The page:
We’ve been engaged in some lively coffee talks lately about the topic of sustainability. Generally, marketers and communicators tend to glom onto the environmental aspects of sustainability… making sure that “green business practices” are widely publicized and celebrated. Is that the only definition?
In manufacturing circles, sustainability means that the earth was not harmed in any way in the production of said product. In energy, sustainability is synonymous with renewable. Educators talk about sustainability in terms of equipping the next generation. Regardless of the industry, it’s safe to say that sustainability is on the minds of business leaders. In fact, a 2010 report by Accenture noted that of 766 chief executives interviewed, 93 percent believed sustainability will be “important” or “very important” in the future success of their companies.
When Standing talks about sustainability, we take a deeper, more strategic view, inspired by some long-tested frameworks. As my colleague Kristin Gumper has written, one of the accepted frameworks is the Global Reporting Initiative, which quantifies and reports against multiple indicators under the triple bottom line. Even that, though, is heavily focused on reporting. It’s also been downplayed as forgetting the importance of economics-check out this comment from McDonald’s VP of Sustainability on the company’s European operations’ economic impact report. More and more, we see critics calling for more integrated reporting so that stakeholders, investors and employees can get a 360-degree view of who they are doing business with.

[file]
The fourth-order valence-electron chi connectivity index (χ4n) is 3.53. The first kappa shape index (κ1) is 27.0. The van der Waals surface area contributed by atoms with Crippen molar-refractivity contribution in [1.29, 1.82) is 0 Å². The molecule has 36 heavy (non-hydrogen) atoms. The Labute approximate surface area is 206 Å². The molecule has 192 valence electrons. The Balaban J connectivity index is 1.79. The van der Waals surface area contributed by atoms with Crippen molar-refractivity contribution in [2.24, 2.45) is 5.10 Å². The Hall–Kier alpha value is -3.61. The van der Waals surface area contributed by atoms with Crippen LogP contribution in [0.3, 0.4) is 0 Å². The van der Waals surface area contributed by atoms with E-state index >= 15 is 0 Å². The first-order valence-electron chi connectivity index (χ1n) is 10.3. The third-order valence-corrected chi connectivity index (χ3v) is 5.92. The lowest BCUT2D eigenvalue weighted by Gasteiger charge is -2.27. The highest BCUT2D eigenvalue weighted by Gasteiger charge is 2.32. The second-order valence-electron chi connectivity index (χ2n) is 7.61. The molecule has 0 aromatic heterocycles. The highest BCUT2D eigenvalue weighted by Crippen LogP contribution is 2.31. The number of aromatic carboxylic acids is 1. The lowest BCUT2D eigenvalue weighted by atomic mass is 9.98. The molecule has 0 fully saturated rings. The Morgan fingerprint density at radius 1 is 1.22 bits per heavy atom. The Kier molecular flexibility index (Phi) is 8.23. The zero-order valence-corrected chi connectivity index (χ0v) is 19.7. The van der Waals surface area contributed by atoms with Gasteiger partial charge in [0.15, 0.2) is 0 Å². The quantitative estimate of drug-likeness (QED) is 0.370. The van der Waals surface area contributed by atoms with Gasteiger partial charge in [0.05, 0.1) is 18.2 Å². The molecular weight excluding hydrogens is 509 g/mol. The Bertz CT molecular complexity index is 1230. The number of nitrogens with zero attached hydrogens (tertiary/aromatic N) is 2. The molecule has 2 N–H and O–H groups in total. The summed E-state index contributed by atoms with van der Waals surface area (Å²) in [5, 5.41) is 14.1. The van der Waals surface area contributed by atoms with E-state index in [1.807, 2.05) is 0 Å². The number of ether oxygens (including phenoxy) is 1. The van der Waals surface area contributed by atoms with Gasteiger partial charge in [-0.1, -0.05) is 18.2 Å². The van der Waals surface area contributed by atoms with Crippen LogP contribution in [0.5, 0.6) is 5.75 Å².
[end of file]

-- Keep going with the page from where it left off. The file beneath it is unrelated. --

One of my new framework favorites expands upon the traditional people, planet, profit triumvirate to include culture as a fourth dimension… The Living Principles even goes as far to say that this roadmap can and should be used “to guide every decision, every day.” It’s a fascinating way to broaden the conversation.
Here are some other insightful definitions we’ve found:
- The most popular definition of sustainability can be traced to a 1987 UN conference, which deﬁned sustainability as the long-term maintenance of responsibility, which has environmental, economic, and social dimensions.
- Interestingly, the Environmental Protection Agency offers a fairly broad definition: sustainability creates and maintains the conditions under which humans and nature can exist in productive harmony, that permit fulfilling the social, economic and other requirements of present and future generations.
- In a recent Inc. piece, Michelle Greenwald defines product sustainability as a win/win/win/win/win, with a significant impact on innovation.
There’s not a lot of discussion of how sustainability fits into an overall reputation management strategy. In my view, sustainability needs to be more than a green business buzzword; it needs to be an authentic commitment to changing the way an organization looks at itself and ultimately, runs itself… with an eye to the legacy it’s going to leave on the environment, the people it touches and the larger community. That’s when the definition becomes even clearer-and an organization can begin to shape its own unique sustainability story.